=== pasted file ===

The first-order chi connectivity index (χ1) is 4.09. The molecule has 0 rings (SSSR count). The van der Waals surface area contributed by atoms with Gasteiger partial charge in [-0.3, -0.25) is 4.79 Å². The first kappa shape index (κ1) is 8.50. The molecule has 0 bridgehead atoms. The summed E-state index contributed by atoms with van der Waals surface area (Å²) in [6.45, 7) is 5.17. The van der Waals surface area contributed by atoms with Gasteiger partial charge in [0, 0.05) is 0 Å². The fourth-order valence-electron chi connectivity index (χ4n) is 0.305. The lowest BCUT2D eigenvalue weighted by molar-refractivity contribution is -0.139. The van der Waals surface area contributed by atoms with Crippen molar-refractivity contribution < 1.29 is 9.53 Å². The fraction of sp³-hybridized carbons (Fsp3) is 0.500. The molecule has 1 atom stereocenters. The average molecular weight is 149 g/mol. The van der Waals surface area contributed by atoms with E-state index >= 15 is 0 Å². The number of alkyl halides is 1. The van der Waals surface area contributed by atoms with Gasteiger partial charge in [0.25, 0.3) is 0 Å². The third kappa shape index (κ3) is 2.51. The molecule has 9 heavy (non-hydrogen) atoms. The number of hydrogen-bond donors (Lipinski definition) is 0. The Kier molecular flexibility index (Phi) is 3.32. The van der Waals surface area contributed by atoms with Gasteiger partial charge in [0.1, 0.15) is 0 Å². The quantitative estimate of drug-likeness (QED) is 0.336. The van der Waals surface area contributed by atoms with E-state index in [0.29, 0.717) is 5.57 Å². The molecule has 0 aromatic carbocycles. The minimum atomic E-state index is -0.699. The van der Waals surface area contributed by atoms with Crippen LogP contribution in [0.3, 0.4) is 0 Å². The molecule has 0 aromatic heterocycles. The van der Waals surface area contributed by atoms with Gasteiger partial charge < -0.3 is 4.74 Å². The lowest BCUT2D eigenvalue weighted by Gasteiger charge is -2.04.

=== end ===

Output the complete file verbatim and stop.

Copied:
The first-order chi connectivity index (χ1) is 4.09. The molecule has 0 rings (SSSR count). The van der Waals surface area contributed by atoms with Gasteiger partial charge in [-0.3, -0.25) is 4.79 Å². The first kappa shape index (κ1) is 8.50. The molecule has 0 bridgehead atoms. The summed E-state index contributed by atoms with van der Waals surface area (Å²) in [6.45, 7) is 5.17. The van der Waals surface area contributed by atoms with Gasteiger partial charge in [0, 0.05) is 0 Å². The fourth-order valence-electron chi connectivity index (χ4n) is 0.305. The lowest BCUT2D eigenvalue weighted by molar-refractivity contribution is -0.139. The van der Waals surface area contributed by atoms with Crippen molar-refractivity contribution < 1.29 is 9.53 Å². The fraction of sp³-hybridized carbons (Fsp3) is 0.500. The molecule has 1 atom stereocenters. The average molecular weight is 149 g/mol. The van der Waals surface area contributed by atoms with E-state index >= 15 is 0 Å². The number of alkyl halides is 1. The van der Waals surface area contributed by atoms with Gasteiger partial charge in [0.25, 0.3) is 0 Å². The third kappa shape index (κ3) is 2.51. The molecule has 9 heavy (non-hydrogen) atoms. The number of hydrogen-bond donors (Lipinski definition) is 0. The Kier molecular flexibility index (Phi) is 3.32. The van der Waals surface area contributed by atoms with Gasteiger partial charge in [0.1, 0.15) is 0 Å². The quantitative estimate of drug-likeness (QED) is 0.336. The van der Waals surface area contributed by atoms with E-state index in [0.29, 0.717) is 5.57 Å². The molecule has 0 aromatic carbocycles. The minimum atomic E-state index is -0.699. The van der Waals surface area contributed by atoms with Crippen LogP contribution in [0.3, 0.4) is 0 Å². The molecule has 0 aromatic heterocycles. The van der Waals surface area contributed by atoms with Gasteiger partial charge < -0.3 is 4.74 Å². The lowest BCUT2D eigenvalue weighted by Gasteiger charge is -2.04.